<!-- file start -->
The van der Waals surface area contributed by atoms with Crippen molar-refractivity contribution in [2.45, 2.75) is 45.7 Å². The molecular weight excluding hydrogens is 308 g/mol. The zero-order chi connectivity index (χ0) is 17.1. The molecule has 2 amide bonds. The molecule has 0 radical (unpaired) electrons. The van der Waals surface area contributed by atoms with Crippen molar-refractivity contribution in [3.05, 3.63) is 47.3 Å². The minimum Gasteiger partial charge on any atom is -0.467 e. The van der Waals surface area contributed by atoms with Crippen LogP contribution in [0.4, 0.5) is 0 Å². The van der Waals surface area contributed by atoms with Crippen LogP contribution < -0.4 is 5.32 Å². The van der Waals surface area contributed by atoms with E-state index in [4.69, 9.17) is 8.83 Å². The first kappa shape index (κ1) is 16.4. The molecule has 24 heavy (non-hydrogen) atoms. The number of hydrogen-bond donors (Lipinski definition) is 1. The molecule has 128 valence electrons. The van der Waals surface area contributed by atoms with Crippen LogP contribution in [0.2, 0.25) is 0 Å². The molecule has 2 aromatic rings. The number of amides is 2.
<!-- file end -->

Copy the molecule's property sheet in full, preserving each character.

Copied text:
The van der Waals surface area contributed by atoms with Crippen molar-refractivity contribution in [2.45, 2.75) is 45.7 Å². The molecular weight excluding hydrogens is 308 g/mol. The zero-order chi connectivity index (χ0) is 17.1. The molecule has 2 amide bonds. The molecule has 0 radical (unpaired) electrons. The van der Waals surface area contributed by atoms with Crippen molar-refractivity contribution in [3.05, 3.63) is 47.3 Å². The minimum Gasteiger partial charge on any atom is -0.467 e. The van der Waals surface area contributed by atoms with Crippen LogP contribution in [0.4, 0.5) is 0 Å². The van der Waals surface area contributed by atoms with Crippen LogP contribution < -0.4 is 5.32 Å². The van der Waals surface area contributed by atoms with E-state index in [4.69, 9.17) is 8.83 Å². The first kappa shape index (κ1) is 16.4. The molecule has 24 heavy (non-hydrogen) atoms. The number of hydrogen-bond donors (Lipinski definition) is 1. The molecule has 128 valence electrons. The van der Waals surface area contributed by atoms with Crippen LogP contribution in [0.2, 0.25) is 0 Å². The molecule has 2 aromatic rings. The number of amides is 2.